Madeleine L'Engle says we do not convince others by telling them loudly how wrong they are and how right we are. We convince them by showing them a light so lovely they will want with all their hearts to know the source of it.

Following a Leading, from Heron Dance

—Bill Kreidler, "Following a Leading,"
Friends General Conference Gathering in 1994,
quoted in Heron Dance

From Third Month, 2009:

Those with power and stability can substitute "toleration" for a more challenging and liberating love that is willing to listen deeply not only to the nice commonalities but to the scary differences between us. There is a difference between maintaining a polite peace of the powerful and engaging in the difficult work of living in a pluralistic Society.

[One] of the members of our meeting said that our meeting practices love by "tolerating" our differences.

Toleration is a poor substitute for love.

—A Friend on

From Second Month, 2009:

The U.S. military’s practice of targeting low-income youth and students of color for recruitment, in combination with exaggerated promises of financial rewards for enlistment, undermines the voluntariness of their enlistment.

A provision of the federal No Child Left Behind Act forces schools to open their doors to recruiters and provide the military with students’ information to undergo recruitment without parents’informed consent.

Heavy-handed recruitment tactics and misconduct by recruiters often render recruitment involuntary, and despite government and media reports documenting misconduct in recruitment of prospective enlistees under the age of 18, protections for students against abusive recruitment tactics remain weak.

Recruiters threaten serious penalties to 17-year-old youth who have signed Deferred Entry contracts and subsequently changed their minds about enlisting, in some cases forcing these youth to report to basic training against their will. (3, emphases added)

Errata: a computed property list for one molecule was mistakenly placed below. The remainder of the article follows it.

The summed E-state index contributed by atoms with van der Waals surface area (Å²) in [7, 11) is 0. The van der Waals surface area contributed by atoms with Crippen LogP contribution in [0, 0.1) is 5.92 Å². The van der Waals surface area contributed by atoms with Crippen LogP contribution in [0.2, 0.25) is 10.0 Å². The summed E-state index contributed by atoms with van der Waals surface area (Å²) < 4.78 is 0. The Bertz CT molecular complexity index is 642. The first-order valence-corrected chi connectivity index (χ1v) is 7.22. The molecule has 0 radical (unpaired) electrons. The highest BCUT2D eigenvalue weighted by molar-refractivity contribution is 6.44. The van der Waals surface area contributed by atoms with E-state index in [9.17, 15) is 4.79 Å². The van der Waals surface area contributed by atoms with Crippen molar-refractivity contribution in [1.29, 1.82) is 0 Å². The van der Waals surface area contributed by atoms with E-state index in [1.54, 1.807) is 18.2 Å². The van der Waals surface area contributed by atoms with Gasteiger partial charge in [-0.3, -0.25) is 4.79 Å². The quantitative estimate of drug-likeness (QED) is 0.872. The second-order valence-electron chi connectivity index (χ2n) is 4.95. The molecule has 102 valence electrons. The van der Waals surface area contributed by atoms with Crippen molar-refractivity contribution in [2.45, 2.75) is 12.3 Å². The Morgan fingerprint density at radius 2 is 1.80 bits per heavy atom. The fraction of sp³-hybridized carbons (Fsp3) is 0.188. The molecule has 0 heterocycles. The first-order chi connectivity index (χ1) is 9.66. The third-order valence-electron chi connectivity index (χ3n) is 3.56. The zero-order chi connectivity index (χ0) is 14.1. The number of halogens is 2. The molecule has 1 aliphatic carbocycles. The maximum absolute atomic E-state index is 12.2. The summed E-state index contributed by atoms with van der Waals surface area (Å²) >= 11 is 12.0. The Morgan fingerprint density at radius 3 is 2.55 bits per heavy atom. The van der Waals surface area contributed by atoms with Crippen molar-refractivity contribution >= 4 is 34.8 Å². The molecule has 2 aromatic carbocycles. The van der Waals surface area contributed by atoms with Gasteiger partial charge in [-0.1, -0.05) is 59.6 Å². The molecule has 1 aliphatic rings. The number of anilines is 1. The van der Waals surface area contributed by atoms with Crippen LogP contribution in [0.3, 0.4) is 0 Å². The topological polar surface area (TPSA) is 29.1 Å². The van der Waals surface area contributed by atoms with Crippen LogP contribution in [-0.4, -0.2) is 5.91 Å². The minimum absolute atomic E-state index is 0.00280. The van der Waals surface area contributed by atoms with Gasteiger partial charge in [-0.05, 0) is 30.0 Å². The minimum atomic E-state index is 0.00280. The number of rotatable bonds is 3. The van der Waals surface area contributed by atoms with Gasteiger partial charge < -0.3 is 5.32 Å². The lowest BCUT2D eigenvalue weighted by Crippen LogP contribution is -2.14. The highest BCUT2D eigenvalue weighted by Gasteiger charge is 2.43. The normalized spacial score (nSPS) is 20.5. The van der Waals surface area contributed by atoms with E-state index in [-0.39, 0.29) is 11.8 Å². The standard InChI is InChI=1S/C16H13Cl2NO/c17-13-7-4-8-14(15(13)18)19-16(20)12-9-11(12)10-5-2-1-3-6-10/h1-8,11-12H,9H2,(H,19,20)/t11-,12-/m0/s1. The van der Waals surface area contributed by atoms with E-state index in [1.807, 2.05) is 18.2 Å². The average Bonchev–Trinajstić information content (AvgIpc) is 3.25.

American Civil Liberties Union,
Soldiers of Misfortune: Abusive U.S. Military Recruitment
and Failure to Protect Child Soldiers

(5/13/2008 - available as a PDF,
requires Adobe Acrobat Reader)

From First Month, 2009:

Iris chrysographes

The Creation of the Inaudible

Maybe no one can distinguish which voice
Is god’s voice sounding in a summer dusk
Because he calls with the same rising frequency,
The same rasp and rattling rustle the cicadas use
As they cling to the high leaves in the glowing
Dust of the oaks.

His exclamations might blend so precisely with the final
Crises of the swallows settling before dark
That no one will ever be able to say with certainty,
”That last long cry winging over the rooftop
Came from god.“

Breathy and low, the vibrations of his nightly
Incantations could easily be masked by the scarcely
Audible hush of the lakeline dealing with the rocky shore,
And when a thousand dry sheaths of rushes and thistles
Stiffen and shiver in an autumn wind, anyone can imagine
How quickly and irretrievably his whisper might be lost.

Someone faraway must be saying right now:
The only unique sound of his being
Is the spoken postulation of his unheard presence.

For even if he found the perfect chant this morning
And even if he played the perfect strings to accompany it,
Still, no one could be expected to know,
Because the blind click beetle flipping in midair,
And the slider turtle easing through the black iris bog,
And two savannah pines shedding dawn in staccato pieces
Of falling sun are already engaged in performing
The very same arrangement themselves.

—Pattiann Rogers,
“The Creation of the Inaudible”
from Firekeeper: New and Selected Poems
(Minneapolis, Minn.: Milkweed Editions, 2005)